Every profession has a parent, and the media belongs to journalism. The rest are byproducts of journalism in as far as the media family is concerned.
Just like any other industry, journalism is dynamic. This dynamism comes with it valuations and devaluations that are either nutritious to the journalism profession or a parasite to this parent of the media.
We cannot afford to ignore putting journalism first in our midst as a parent of what we call the media family. It’s time passion, commitment and dedication to journalism triumphs. The fourth coming MISA polls accord media practitioners a fresh chance to underline the purpose and meaning of journalism against its by products. The choice is ours, either journalists choose to be orphans by burying mother journalism or become their own rebels. Journalism ought to be embraced, more so at this point in time when various factors are threatening this mother profession of integrity.
It is not easy to stand out and objectively lead this crusade of journalism first. This crusade ought to build it’s strength, hope and firmness in individual journalists. We are all journalists first hence underlining that significance without diluting the profile of our mother journalism.
Whilst the media family basks in its random parameters of power and influence due to various visible and invisible forces of dynamism, journalism needs us all to grip on its cycle in the face of control vs co-dependency.
Our diverse ideologies are a healthy prevalence as they reinforce functions of our strategies whilst enabling us all to point out implications of the ordinary and the extraordinary.
The MISA 2017 relay race is model worth reflecting on. There’s so much told in the unsaid. There’s so much rhetoric overshadowing reality. Yes, there seems to be a great deal of style attempting to eclipse substance.
The question ought to be, how do we manage to objectively champion the MISA if we opt to betray journalism as a prime common denominator of the media family? Let’s not create confusion about boundaries created by byproducts of journalism. Journalism needs all the discipline it deserves and it cannot be relegated to being a subsidiary of its shadows.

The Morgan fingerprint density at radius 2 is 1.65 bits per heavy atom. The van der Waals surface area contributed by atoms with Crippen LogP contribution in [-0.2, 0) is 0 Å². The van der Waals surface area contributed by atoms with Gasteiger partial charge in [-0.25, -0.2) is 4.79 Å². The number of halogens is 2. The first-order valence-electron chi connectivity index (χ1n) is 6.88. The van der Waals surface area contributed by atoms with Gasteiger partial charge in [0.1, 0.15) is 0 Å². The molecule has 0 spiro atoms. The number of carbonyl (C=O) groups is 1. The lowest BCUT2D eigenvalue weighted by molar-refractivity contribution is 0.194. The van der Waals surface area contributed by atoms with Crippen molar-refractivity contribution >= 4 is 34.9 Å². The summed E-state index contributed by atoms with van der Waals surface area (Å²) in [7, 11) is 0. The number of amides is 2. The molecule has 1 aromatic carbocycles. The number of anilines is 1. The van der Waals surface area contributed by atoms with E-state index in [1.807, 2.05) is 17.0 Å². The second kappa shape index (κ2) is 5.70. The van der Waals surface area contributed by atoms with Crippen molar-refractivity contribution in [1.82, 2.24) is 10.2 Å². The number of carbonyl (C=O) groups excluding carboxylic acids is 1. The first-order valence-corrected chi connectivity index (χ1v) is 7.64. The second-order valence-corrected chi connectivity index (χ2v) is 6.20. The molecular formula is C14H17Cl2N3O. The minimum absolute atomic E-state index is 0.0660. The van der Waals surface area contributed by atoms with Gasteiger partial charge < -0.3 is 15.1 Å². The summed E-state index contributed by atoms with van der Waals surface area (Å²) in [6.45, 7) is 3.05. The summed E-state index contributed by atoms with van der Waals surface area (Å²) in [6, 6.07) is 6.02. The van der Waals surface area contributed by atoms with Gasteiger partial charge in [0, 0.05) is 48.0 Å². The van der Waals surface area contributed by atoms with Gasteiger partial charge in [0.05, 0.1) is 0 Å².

Journalism is rich hence it’s compatibility with other vocational disciplines. The time is now ladies and gentlemen to tactically uplift both strategic and operational levels of the MISA.
With diverse expertise, let us ably take the MISA 2017 and beyond with both short and long term practical approaches that uplift then potential, add value, meaning & purpose, carry impact and cultivates best practices.
Let us be bold to broadly scrutinise macro and micro technicalities that divide scepticism against certainty. Our objectives are quantifiable and streamlined to achieve a specific positioning that will transcend the mission of MISA for us all.
Let us always remember the core objective of MISA -to achieve media freedom and free expression for all as an essential part of strengthening democracy. And MISA’s mission rightly stipulates that it aims to create a media environment that is led by a vibrant, professional and participatory media sector.
In fact, MISA was hatched against a background of violations against media, harassment of journalists and restrictions on citizens’ rights to free expression by governments in the Southern African region. Unfortunately, these elements are still prevailing today and it requires those of us in the journalism profession to appreciate this gravity in order to register progress. The moment we chose to undermine our role, that will be a sad moment for journalism because it is you that journalism needs the most in this crusade. Let’s join our hands together now than ever before to guard against our continously endangered profession. It is no one else but you and me who can capably save journalism from predators come next month.
The moment we convert MISA leadership into a sheep, definitely wolves will be all over to devour us and journalism will be at a worst loss.
Time to uplift the relevance of journalism in the media family is now.
- The author is Vice President of Bwaila Media Club, an association of central region based media practitioners